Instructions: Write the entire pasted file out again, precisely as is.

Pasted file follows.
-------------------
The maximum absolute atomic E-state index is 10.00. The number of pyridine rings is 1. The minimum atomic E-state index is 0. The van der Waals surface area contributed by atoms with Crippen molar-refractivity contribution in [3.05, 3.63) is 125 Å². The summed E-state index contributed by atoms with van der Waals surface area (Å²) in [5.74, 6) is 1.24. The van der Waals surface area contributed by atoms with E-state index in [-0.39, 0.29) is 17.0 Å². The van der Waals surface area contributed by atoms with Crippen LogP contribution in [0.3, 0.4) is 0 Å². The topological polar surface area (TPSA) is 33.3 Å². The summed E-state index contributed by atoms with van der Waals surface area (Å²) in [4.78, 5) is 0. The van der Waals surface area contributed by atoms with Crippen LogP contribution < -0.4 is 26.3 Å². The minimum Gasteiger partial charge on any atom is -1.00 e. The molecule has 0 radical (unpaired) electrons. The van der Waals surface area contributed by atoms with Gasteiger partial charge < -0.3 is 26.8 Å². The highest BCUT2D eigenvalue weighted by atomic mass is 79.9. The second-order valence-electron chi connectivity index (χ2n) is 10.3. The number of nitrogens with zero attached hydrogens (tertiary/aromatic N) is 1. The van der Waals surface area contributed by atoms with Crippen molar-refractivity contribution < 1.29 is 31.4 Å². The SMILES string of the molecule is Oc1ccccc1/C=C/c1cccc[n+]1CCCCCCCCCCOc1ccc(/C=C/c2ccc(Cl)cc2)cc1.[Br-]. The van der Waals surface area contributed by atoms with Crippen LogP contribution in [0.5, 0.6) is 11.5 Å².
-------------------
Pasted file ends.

The maximum absolute atomic E-state index is 10.00. The number of pyridine rings is 1. The minimum atomic E-state index is 0. The van der Waals surface area contributed by atoms with Crippen molar-refractivity contribution in [3.05, 3.63) is 125 Å². The summed E-state index contributed by atoms with van der Waals surface area (Å²) in [5.74, 6) is 1.24. The van der Waals surface area contributed by atoms with E-state index in [-0.39, 0.29) is 17.0 Å². The van der Waals surface area contributed by atoms with Crippen LogP contribution in [0.3, 0.4) is 0 Å². The topological polar surface area (TPSA) is 33.3 Å². The summed E-state index contributed by atoms with van der Waals surface area (Å²) in [4.78, 5) is 0. The van der Waals surface area contributed by atoms with Crippen LogP contribution < -0.4 is 26.3 Å². The minimum Gasteiger partial charge on any atom is -1.00 e. The molecule has 0 radical (unpaired) electrons. The van der Waals surface area contributed by atoms with Gasteiger partial charge < -0.3 is 26.8 Å². The highest BCUT2D eigenvalue weighted by atomic mass is 79.9. The second-order valence-electron chi connectivity index (χ2n) is 10.3. The number of nitrogens with zero attached hydrogens (tertiary/aromatic N) is 1. The van der Waals surface area contributed by atoms with Crippen molar-refractivity contribution < 1.29 is 31.4 Å². The SMILES string of the molecule is Oc1ccccc1/C=C/c1cccc[n+]1CCCCCCCCCCOc1ccc(/C=C/c2ccc(Cl)cc2)cc1.[Br-]. The van der Waals surface area contributed by atoms with Crippen LogP contribution in [0.5, 0.6) is 11.5 Å².